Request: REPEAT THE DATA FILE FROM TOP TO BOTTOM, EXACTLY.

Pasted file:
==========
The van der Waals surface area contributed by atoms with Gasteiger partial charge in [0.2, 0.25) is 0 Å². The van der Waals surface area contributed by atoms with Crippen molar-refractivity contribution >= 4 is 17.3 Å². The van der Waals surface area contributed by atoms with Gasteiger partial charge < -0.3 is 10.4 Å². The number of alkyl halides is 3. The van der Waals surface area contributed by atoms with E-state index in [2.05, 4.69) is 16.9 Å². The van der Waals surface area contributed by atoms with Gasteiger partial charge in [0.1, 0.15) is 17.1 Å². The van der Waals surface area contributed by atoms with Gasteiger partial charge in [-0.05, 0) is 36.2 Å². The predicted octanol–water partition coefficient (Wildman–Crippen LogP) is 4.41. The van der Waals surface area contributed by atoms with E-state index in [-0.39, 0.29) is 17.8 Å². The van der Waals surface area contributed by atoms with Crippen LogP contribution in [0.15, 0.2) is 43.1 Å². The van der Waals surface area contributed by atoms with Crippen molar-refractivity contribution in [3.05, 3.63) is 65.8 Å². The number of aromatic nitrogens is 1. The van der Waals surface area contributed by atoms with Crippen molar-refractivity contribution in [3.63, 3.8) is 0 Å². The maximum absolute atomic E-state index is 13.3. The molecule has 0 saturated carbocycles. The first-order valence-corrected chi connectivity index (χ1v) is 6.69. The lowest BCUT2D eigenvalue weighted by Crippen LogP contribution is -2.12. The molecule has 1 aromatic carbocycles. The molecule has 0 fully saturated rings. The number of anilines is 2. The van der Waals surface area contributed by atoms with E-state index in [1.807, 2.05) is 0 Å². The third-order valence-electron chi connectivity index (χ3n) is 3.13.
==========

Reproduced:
The van der Waals surface area contributed by atoms with Gasteiger partial charge in [0.2, 0.25) is 0 Å². The van der Waals surface area contributed by atoms with Crippen molar-refractivity contribution >= 4 is 17.3 Å². The van der Waals surface area contributed by atoms with Gasteiger partial charge < -0.3 is 10.4 Å². The number of alkyl halides is 3. The van der Waals surface area contributed by atoms with E-state index in [2.05, 4.69) is 16.9 Å². The van der Waals surface area contributed by atoms with Gasteiger partial charge in [0.1, 0.15) is 17.1 Å². The van der Waals surface area contributed by atoms with Gasteiger partial charge in [-0.05, 0) is 36.2 Å². The predicted octanol–water partition coefficient (Wildman–Crippen LogP) is 4.41. The van der Waals surface area contributed by atoms with E-state index in [-0.39, 0.29) is 17.8 Å². The van der Waals surface area contributed by atoms with Crippen LogP contribution in [0.15, 0.2) is 43.1 Å². The van der Waals surface area contributed by atoms with Crippen molar-refractivity contribution in [3.05, 3.63) is 65.8 Å². The number of aromatic nitrogens is 1. The van der Waals surface area contributed by atoms with Crippen molar-refractivity contribution in [3.63, 3.8) is 0 Å². The maximum absolute atomic E-state index is 13.3. The molecule has 0 saturated carbocycles. The first-order valence-corrected chi connectivity index (χ1v) is 6.69. The lowest BCUT2D eigenvalue weighted by Crippen LogP contribution is -2.12. The molecule has 1 aromatic carbocycles. The molecule has 0 fully saturated rings. The number of anilines is 2. The van der Waals surface area contributed by atoms with E-state index in [1.807, 2.05) is 0 Å². The third-order valence-electron chi connectivity index (χ3n) is 3.13.